How might a woman act shamefully, and with what results? This shameful conduct may range from contentiousness to adultery. (Proverbs 7:10-23; 19:13) Such actions on the part of a wife succeed only in tearing down her husband. She is like “rottenness in his bones” in the sense that “she brings him to ruin, like a disease which weakens the bodily frame,” says one reference work. “A modern equivalent expression might be ‘a cancer’—some disease which progressively saps a person’s vitality,” states another. May Christian wives endeavor to win God’s approval by reflecting the virtues of a capable wife.
From Thoughts to Actions to Consequences
Thoughts lead to actions, and deeds to consequences. Solomon next presents a progression from thoughts to actions, comparing the righteous ones with the wicked. He states: “The thoughts of the righteous ones are judgment; the steering by the wicked ones is deception. The words of the wicked ones are a lying in wait for blood, but the mouth of the upright ones is what will deliver them.”—Proverbs 12:5, 6.
The very thoughts of good people are morally sound and directed toward what is fair and just. Since righteous ones are motivated by love for God and for fellow humans, their intentions are good. The wicked, on the other hand, are motivated by selfishness. Consequently, their designs—their methods of reaching their objectives—are deceitful. Their actions are treacherous. They do not hesitate to lay a trap for the innocent, perhaps in a court of law, by false accusations. Their words are “a lying in wait for blood” because they want to harm their innocent victims. The upright ones, having knowledge of the wicked plots and the wisdom needed to be cautious, are able to avoid this danger. They may even be able to warn the unwary and deliver them from the deceitful schemes of the wicked.
How will the righteous and the wicked fare? “There is an overthrowing of the wicked ones and they are no more,” answers Solomon, “but the very house of the righteous ones will keep standing.” (Proverbs 12:7) The house, says one reference work, “stands for the household and everything precious to the individual, making it possible for him to truly live.” It can even refer to the family and the descendants of the righteous. In any case, the point of the proverb is clear: The righteous will stand firm under adversity.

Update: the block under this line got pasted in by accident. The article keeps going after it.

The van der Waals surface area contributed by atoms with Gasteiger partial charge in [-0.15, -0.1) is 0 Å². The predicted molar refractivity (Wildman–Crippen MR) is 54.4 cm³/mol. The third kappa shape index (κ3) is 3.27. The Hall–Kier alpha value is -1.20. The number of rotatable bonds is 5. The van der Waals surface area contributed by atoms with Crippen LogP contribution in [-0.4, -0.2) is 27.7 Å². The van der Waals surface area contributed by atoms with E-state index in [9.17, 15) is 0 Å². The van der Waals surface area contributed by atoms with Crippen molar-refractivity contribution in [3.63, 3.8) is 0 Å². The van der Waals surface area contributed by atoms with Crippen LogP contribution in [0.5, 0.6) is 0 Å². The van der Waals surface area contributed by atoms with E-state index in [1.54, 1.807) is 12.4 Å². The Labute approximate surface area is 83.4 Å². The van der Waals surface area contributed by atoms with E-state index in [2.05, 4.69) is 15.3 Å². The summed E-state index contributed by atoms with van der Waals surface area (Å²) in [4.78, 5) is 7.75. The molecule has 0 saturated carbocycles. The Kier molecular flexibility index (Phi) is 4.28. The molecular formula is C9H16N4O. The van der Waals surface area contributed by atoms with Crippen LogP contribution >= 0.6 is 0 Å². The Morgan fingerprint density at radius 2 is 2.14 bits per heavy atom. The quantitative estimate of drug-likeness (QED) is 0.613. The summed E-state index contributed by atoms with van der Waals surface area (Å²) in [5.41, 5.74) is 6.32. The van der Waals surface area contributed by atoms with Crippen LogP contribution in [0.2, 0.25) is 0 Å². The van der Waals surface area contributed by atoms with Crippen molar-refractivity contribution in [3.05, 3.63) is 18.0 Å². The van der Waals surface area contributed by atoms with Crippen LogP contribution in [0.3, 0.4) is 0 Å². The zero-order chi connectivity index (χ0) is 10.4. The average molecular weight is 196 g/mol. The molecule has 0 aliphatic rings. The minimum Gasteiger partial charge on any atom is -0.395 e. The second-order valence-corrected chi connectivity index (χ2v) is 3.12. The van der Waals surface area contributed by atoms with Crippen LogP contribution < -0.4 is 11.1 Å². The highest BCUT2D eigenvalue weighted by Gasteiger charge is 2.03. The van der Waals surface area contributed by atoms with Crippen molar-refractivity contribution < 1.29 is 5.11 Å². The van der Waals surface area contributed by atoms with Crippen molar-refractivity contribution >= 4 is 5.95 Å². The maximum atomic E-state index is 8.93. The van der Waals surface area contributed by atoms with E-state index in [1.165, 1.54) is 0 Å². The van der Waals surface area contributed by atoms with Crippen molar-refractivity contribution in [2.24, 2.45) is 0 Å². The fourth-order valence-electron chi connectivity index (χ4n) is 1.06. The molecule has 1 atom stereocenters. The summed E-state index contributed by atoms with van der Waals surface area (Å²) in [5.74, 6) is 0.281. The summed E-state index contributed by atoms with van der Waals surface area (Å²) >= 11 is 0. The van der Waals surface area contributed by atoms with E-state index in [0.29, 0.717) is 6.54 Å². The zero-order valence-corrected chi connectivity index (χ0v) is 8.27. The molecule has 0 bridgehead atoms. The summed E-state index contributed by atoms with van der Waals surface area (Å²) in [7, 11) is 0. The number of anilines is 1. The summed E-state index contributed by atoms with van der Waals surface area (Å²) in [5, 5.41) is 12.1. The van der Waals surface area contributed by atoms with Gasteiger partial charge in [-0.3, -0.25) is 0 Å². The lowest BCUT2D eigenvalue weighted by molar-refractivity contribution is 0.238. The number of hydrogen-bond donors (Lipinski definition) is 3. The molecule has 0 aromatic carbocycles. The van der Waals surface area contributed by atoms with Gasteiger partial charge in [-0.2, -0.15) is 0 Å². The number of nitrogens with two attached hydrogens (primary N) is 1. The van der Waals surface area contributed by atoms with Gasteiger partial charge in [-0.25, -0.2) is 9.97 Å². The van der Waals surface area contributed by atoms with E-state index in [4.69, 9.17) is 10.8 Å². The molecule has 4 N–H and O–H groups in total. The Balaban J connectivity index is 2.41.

The Humble One Is Better Off
Emphasizing the value of discernment, the king of Israel states: “For his mouth of discretion a man will be praised, but one who is twisted at heart will come to be for contempt.” (Proverbs 12:8) A discerning person does not allow words to flow out of his mouth hastily. He thinks before speaking and enjoys peaceful relations with others because a “mouth of discretion” leads him to choose his words carefully. When faced with foolish or speculative questioning, a man of discernment is able to ‘hold back his sayings.’ (Proverbs 17:27) Such a man is praised and is pleasing to Jehovah. How different he is from the one with twisted opinions emanating from a ‘twisted heart’!
Yes, a man of discretion is praised, but the next proverb teaches us the value of humility. It says: “Better is the one lightly esteemed but having a servant than the one glorifying himself but in want of bread.” (Proverbs 12:9) Solomon seems to be saying that it is better to be a humble one of little means, having merely one servant, than to spend what is needed for life’s necessities in an effort to maintain a high social status. What sound advice this is for us—to live within our means!
Agricultural Life Provides Lessons in Goodness
Drawing upon the agricultural way of life, Solomon teaches two lessons in goodness. “The righteous one is caring for the soul of his domestic animal,” he says, “but the mercies of the wicked ones are cruel.” (Proverbs 12:10) The righteous man treats his animals with kindness. He knows their needs and has concern for their welfare. A wicked person may say that he is concerned about animals, but he is not stirred by their needs. His motives are selfish, and his treatment of animals is based on the profit that he might make from them. What such a person considers adequate care for animals might actually be cruel treatment.
The principle of kind treatment of animals applies to the care of pets as well. How cruel it would be to take in animals as pets and then cause them needless suffering by neglecting or mistreating them! In the case of an animal that is suffering greatly from serious disease or injury, kindness may call for ending its life.
Drawing upon yet another aspect of agricultural life—tilling the soil—Solomon says: “The one cultivating his ground will himself be satisfied with bread.” Indeed, meaningful hard work reaps benefits. “But the one pursuing valueless things is in want of heart.” (Proverbs 12:11) Lacking good judgment or understanding, the one “in want of heart” pursues idle, speculative, and valueless ventures. The lessons in these two verses Pr 12:10, 11 are clear: Be merciful and industrious.
The Righteous One Flourishes
“The wicked one has desired the netted prey of bad men,” says the wise king. (Proverbs 12:12a) How does the wicked one do that? Apparently by desiring the spoils gained by evil means.
What can be said of the one who is good? Such a person is a lover of discipline and is firmly rooted in the faith. He is righteous and just, discreet and humble, compassionate and diligent. And “as for the root of the righteous ones,” Solomon states, “it yields,” or “flourishes.” (Proverbs 12:12b; New International Version) “The root of the righteous will remain forever,” says An American Translation. Such a person is stable and secure. Indeed, ‘one that is good gets God’s approval.’ Let us, then, “trust in Jehovah and do good.”—Psalm 37:3.
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Like a healthy tree, the faith of the righteous one is firmly rooted